ALBUQUERQUE, N.M. (AP) — Athletics are losing out in the competition for limited dollars as one of the nation's largest school districts prepares for an anticipated 2 percent cut in state funding. Albuquerque Public Schools announced Thursday it's dropping its middle-school athletics program because of anticipated funding cuts linked to New Mexico's state budget crisis. School district spokeswoman Monica Armenta said eliminating after-school intermural volleyball, basketball, and track and field will save up to $750,000 next school year and help avoid classroom cuts.

SANTA FE, N.M. (AP) — The Latest on New Mexico's state budget crisis (all times local): 4:00 p.m. New Mexico lawmakers have authorized legal challenges to vetoes by Gov. Susana Martinez that could otherwise defund the Legislature and state universities and colleges. Leading lawmakers on Thursday directed attorneys to proceed with lawsuits that challenge vetoes that affect core state functions.

ALBUQUERQUE, N.M. (AP) — Federal water managers say snowpack in the mountains that feed the Rio Chama and Rio Grande were above average this winter, meaning water users downstream in New Mexico can expect a full allotment this year. The Bureau of Reclamation outlined its expectations for water supplies and management along the river system that flows through some of the state's most populated areas during a meeting Thursday in Albuquerque. The forecast is based on snowpack, soil moisture and climate predictions, but officials acknowledged it's still a best-guess and that things can change.

ALBUQUERQUE, N.M. (AP) — The University of New Mexico is dropping its men's and women's ski programs due to rising costs and impending budget cuts. UNM Vice President for Athletics Paul Krebs made the announcement Thursday. The decision will save the school's athletic department about $600,000 per year in operating budget, scholarships and salaries. The cuts will reduce UNM's sports programs from 22 to 20.

SANTA FE, N.M. (AP) — The lawyers for a former New Mexico deputy accused of killing his partner in 2014 are asking the court to dismiss their client's case. The defense attorneys for former Santa Fe deputy Tai Chan filed motions Wednesday that claim their client is a victim of outrageous government conduct in what they call a botched investigation by Las Cruces Police Department. The attorneys are also asking District Attorney Mark D'Antonio be dismissed from the case.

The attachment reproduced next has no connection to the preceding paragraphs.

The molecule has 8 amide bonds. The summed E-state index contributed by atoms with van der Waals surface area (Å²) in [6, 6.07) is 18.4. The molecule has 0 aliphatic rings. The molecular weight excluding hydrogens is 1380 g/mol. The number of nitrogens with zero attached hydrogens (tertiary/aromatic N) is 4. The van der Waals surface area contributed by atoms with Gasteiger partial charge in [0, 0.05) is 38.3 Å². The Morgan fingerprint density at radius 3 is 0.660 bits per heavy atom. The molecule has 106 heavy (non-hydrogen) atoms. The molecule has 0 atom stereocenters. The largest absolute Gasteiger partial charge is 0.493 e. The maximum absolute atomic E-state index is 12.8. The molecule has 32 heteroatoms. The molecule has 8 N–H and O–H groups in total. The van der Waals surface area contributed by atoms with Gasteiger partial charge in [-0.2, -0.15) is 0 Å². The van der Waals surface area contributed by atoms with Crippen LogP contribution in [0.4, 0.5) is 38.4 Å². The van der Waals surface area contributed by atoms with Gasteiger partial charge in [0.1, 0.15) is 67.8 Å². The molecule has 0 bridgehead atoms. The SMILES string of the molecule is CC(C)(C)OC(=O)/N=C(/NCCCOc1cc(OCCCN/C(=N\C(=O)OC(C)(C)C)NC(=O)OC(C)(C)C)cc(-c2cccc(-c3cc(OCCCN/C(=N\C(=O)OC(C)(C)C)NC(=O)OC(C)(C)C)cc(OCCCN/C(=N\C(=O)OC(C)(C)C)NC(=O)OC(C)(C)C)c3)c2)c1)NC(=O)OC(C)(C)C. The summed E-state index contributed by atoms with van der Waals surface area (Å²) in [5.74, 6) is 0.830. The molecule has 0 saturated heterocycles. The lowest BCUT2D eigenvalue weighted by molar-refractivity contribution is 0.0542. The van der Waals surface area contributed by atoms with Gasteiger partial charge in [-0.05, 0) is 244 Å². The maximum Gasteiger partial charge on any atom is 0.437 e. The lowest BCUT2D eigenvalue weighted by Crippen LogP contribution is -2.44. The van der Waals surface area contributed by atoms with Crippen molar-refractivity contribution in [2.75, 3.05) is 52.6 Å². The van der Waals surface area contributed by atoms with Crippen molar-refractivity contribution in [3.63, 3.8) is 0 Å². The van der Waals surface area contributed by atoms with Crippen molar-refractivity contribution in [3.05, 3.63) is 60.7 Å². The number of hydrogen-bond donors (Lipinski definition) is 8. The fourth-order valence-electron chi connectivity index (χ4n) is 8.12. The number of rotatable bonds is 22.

ALBUQUERQUE, N.M. (AP) — A Navajo Nation man has been charged with murder and other crimes in the March 11 killing of a tribal police officer. A federal indictment announced Thursday charges 32-year-old Kirby Cleveland with three types of murder plus escape and firearms counts. The murder and weapons charges stem from the killing of Officer Houston James Largo. He was gunned down after he stopped a vehicle on a dark road while responding to a domestic violence call in rural New Mexico. An escape charge alleges Cleveland escaped Feb. 26 from a halfway house. Officials say U.S.

GRANTS, N.M. (AP) — A company wants New Mexico to set a lower standard for groundwater contamination at the site of a uranium mine it has spent more than a decade cleaning up. The Gallup Independent (http://bit.ly/2o70OE6) reports United Nuclear Corp. is asking state regulators to approve a variance thousands of times above current groundwater standards. The New Mexico Water Quality Control Commission scheduled a public hearing for next month. The company operated the St. Anthony Mine from 1975-1981 and started cleaning up the site in 2004.

ALBUQUERQUE, N.M. (AP) — The facets of New Mexico's juvenile justice system will go under the microscope as part of a comprehensive review that will be carried out by a special task force. New Mexico Supreme Court Chief Justice Barbara Vigil and officials with the state's child welfare agency plan to launch the task force during a stop in Albuquerque on Thursday. Nationwide, more states are looking for alternatives that both respond to youth crime while improving the outcome for those offenders in the system.